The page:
Wednesday, April 29, 2015

Mysterious news stories about supervoids

Early last week a news story broke about a supervoid. The supervoid was claimed to be a number of things, from an explanation for "the cold spot", to the biggest "structure" yet found in the universe, to just "mysterious".

Whether it is a structure or not entirely depends on how you define structure, so I won't discuss whether it is or isn't a structure. However, if you do allow it to be a structure, it isn't the biggest structure yet found. It's hard to do a like for like comparison with other "superstructures". However, there are regions of the universe where the density of observable matter is smaller, for a wider range, so by any definition I can think of, this structure has been beaten.

The cold spot is a region in the cosmic microwave background (CMB) that has a temperature profile that is somewhat unexpected (due to a combination of a cold central spot and a hot ring around it). Whether this void could be the explanation of the cold spot has been explained in this paper and this blog post by Sesh. It can't, not without a significant deviation from General Relativity (and a sufficiently big deviation that it would be very strange that these deviations haven't been seen elsewhere). It's worth stressing right now that it isn't the coldness of the cold spot that is itself anomalous. This is a subtle point so just about anyone who says "the cold spot is too cold" can be forgiven for the mistake, but in reality the cold spot isn't too cold. In fact it has more or less exactly the coldness expected of the coldest spot in the CMB. What isn't expected is that there will be a hot ring around such a cold spot. Actually, it's worth stressing further that it isn't even the hot ring that is, by itself, anomalous. Such a hot ring is also quite likely in the CMB. The anomalousness of the cold spot is caused by the fact that both of these features are present, right next to each other. I explained this curiosity in this blog entry, but it is worth repeating.

I want to address now quickly the claim that this supervoid is mysterious. The quantitative source for the claim that the void is mysterious comes from the claim in the paper about the void that it is "at least a \(3.3 \sigma\) fluctuation" and that "\(p=0.007\) ... characterizing the cosmic rarity of the supervoid". However (and this is the crucial point) what these numbers quantify is the probability that something as extreme as this void could exist at a random point of the universe (or, more precisely, a random point within the part of the universe seen by a particular observational survey). What these numbers do not quantify is the probability that the whole survey could have seen something this extreme. These are two separate statistical things and the relevant one for claiming mysteriousness is the second one. I'll try to estimate this probability.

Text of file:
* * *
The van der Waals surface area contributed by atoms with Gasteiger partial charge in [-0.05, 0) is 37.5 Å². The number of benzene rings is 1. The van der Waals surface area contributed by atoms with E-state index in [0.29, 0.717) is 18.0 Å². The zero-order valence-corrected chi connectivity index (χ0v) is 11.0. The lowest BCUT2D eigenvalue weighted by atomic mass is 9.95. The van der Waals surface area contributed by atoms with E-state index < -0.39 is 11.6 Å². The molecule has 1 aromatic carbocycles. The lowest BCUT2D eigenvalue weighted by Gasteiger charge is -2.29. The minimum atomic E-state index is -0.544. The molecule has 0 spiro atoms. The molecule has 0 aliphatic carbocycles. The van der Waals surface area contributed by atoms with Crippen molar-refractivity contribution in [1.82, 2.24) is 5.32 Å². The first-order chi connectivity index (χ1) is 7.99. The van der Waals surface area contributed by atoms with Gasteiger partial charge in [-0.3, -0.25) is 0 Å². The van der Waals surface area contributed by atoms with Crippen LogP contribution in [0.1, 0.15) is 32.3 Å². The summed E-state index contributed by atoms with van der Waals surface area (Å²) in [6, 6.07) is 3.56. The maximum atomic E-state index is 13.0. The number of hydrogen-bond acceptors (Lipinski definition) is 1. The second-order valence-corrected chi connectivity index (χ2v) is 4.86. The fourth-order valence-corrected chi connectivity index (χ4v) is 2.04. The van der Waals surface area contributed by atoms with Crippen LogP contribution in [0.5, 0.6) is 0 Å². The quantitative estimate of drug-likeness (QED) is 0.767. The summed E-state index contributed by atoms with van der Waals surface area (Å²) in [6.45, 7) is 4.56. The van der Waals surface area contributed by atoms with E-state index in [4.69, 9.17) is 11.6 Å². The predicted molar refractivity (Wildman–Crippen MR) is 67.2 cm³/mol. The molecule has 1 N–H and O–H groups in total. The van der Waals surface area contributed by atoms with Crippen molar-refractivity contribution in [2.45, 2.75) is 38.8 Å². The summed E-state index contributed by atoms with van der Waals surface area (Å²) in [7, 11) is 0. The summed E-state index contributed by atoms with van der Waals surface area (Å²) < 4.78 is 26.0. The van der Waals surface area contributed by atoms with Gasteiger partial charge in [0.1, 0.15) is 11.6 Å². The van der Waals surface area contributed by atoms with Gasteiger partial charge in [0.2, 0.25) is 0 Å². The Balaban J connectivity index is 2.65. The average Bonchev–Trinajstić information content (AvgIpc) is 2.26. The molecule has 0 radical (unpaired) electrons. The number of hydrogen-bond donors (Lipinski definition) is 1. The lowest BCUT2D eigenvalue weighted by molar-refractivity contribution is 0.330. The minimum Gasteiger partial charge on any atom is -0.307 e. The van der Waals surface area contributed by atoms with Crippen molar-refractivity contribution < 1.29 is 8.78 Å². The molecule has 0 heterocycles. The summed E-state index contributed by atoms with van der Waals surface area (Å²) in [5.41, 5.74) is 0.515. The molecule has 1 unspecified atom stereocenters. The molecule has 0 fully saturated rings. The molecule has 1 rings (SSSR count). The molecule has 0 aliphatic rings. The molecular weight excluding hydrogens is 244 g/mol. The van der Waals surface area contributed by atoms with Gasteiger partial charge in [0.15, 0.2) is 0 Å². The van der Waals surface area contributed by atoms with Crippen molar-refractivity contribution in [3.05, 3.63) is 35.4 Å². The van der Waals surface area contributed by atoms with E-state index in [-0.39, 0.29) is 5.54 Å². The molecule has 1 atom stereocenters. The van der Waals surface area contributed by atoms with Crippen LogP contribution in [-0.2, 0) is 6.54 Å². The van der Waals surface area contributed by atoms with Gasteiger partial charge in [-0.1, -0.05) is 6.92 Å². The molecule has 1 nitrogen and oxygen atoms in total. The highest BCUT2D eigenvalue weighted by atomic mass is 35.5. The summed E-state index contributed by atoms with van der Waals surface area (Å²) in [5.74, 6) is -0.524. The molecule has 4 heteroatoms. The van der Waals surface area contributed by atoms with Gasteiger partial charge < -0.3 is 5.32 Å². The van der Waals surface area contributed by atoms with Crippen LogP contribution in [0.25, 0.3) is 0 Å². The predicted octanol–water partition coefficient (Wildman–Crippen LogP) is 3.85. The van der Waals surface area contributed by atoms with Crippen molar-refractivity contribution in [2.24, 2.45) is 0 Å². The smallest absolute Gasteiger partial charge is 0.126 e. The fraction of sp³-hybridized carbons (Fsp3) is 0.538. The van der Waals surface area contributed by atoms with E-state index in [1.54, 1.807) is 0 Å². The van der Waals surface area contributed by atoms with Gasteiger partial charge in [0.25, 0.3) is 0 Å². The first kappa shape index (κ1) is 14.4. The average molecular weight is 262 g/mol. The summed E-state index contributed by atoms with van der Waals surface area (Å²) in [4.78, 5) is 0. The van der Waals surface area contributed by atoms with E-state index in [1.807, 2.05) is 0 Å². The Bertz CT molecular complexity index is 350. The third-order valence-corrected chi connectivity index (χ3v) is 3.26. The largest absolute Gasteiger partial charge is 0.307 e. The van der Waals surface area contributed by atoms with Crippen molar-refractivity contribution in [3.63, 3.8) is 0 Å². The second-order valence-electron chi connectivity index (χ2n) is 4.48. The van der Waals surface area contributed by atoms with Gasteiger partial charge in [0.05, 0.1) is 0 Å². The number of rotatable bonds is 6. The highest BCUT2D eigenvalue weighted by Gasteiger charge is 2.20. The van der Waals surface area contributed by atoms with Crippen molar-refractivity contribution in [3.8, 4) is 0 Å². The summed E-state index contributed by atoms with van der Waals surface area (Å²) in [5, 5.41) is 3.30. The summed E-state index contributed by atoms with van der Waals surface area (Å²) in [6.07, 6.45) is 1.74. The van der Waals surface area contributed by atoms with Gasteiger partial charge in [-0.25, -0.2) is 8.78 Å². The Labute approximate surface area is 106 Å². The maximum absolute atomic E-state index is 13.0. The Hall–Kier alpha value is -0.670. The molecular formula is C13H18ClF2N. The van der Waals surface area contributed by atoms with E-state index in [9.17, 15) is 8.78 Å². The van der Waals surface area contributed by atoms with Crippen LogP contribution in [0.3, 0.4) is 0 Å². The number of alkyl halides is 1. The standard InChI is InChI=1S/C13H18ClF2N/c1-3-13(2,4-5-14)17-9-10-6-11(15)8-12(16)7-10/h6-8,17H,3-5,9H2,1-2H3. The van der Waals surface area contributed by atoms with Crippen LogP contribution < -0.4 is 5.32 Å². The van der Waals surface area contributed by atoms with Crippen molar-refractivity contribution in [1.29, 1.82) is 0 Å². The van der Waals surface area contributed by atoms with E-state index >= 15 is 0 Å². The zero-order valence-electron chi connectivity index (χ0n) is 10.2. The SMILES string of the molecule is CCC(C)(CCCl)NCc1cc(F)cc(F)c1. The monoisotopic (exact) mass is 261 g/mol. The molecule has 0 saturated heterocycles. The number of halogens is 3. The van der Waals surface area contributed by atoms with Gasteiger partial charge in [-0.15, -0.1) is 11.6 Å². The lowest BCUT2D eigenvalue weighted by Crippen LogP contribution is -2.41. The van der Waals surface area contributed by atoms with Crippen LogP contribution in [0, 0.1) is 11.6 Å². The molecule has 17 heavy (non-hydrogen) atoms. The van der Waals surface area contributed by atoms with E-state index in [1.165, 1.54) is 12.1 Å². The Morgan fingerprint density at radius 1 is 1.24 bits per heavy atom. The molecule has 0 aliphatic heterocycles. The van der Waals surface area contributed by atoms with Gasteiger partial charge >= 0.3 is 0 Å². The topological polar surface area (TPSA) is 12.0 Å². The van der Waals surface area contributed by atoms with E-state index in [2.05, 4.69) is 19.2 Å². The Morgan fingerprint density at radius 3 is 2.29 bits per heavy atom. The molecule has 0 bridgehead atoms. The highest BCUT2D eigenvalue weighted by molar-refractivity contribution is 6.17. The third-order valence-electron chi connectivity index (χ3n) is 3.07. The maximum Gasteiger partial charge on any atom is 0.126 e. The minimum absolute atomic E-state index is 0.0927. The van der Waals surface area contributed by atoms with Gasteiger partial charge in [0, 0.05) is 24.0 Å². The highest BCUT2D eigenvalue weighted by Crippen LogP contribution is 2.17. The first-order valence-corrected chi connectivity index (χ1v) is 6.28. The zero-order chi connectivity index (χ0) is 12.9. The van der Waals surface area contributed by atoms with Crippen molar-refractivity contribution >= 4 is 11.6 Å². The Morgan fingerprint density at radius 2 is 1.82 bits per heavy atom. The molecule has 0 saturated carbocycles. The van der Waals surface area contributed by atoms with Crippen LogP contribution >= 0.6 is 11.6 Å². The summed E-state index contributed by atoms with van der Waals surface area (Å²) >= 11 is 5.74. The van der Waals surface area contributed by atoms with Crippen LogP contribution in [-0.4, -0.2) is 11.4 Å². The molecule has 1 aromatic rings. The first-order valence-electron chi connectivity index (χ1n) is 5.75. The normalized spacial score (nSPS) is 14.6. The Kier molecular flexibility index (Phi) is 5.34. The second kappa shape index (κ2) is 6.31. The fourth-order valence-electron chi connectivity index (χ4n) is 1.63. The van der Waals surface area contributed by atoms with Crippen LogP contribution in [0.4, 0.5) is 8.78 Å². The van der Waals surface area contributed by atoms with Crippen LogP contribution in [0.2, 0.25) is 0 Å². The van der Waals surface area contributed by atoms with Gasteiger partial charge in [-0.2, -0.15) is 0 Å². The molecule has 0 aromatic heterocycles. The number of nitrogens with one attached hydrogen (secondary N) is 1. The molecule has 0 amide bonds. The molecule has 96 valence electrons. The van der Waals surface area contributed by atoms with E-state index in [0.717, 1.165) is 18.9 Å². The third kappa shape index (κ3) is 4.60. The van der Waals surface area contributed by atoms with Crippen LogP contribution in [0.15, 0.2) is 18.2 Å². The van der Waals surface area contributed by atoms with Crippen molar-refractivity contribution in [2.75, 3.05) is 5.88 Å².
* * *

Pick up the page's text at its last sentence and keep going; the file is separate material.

I don't have any reason to doubt the numbers they quote for the probability that this void could exist at a random line of sight in the survey. If I use the quoted radius, density contrast and redshift of the void I also calculate it to be a \(\sim 3\sigma\) fluctuation in the matter field. This can be done first by calculating the root-mean-square of the density (contrast) field of the universe when it is smoothed over a particular radius. This quantity, "\(\sigma_R\)", is commonly used in large scale structure. Then, the ratio of the density (contrast) of the obtained void and the \(\sigma_R\) value for the radius of the void gives you \(\sim 3.5\) so I trust that the more sophisticated analyses in the paper are correct, or at least aren't obtaining wildly wrong answers. If one assumes (probably validly) that the large scale density field of the universe has a Gaussian distribution this can be translated into a probability that the observed fluctuation could occur at any random position in the universe.

So, the crucial question that now needs to be asked before calling this supervoid mysterious is whether the survey used to find it saw enough of the universe to witness this rare an event. The size of the void in the sky is approximately \(10\) degrees (as quoted in their abstract). This means it has an area of approximately \(100\) square degrees on the sky. The void was found using data from the WISE and 2MASS all-sky surveys. However the whole sky isn't usable for robust analysis due to foregrounds, the galaxy, etc. Thankfully for our goal, the authors of the supervoid paper also wrote a paper about the catalogue of galaxies they used to find the supervoid and in the abstract of that paper they estimate that their catalogue covers 21,200 square degrees of the sky.

What does this mean when we pull it all together? Well, the catalogue used to find the 100 square degree thing, covered 21,200 square degrees of the sky. Therefore, there were \(\sim 21200/100 \simeq 200\) independent \(100\) square degree patches of the sky seen by the survey. Using their own probability for this void existing at any particular line of sight of \(p=0.007\) this gives a very approximate estimate of the expected number of under-dense regions of the universe at least as extreme as the "mysterious" supervoid. The answer is \(N \sim 200*0.007 = 1.4\).

So, not only is the supervoid not actually mysterious, it is in fact more or less exactly in line with naive expectations!

Twitter: @just_shaun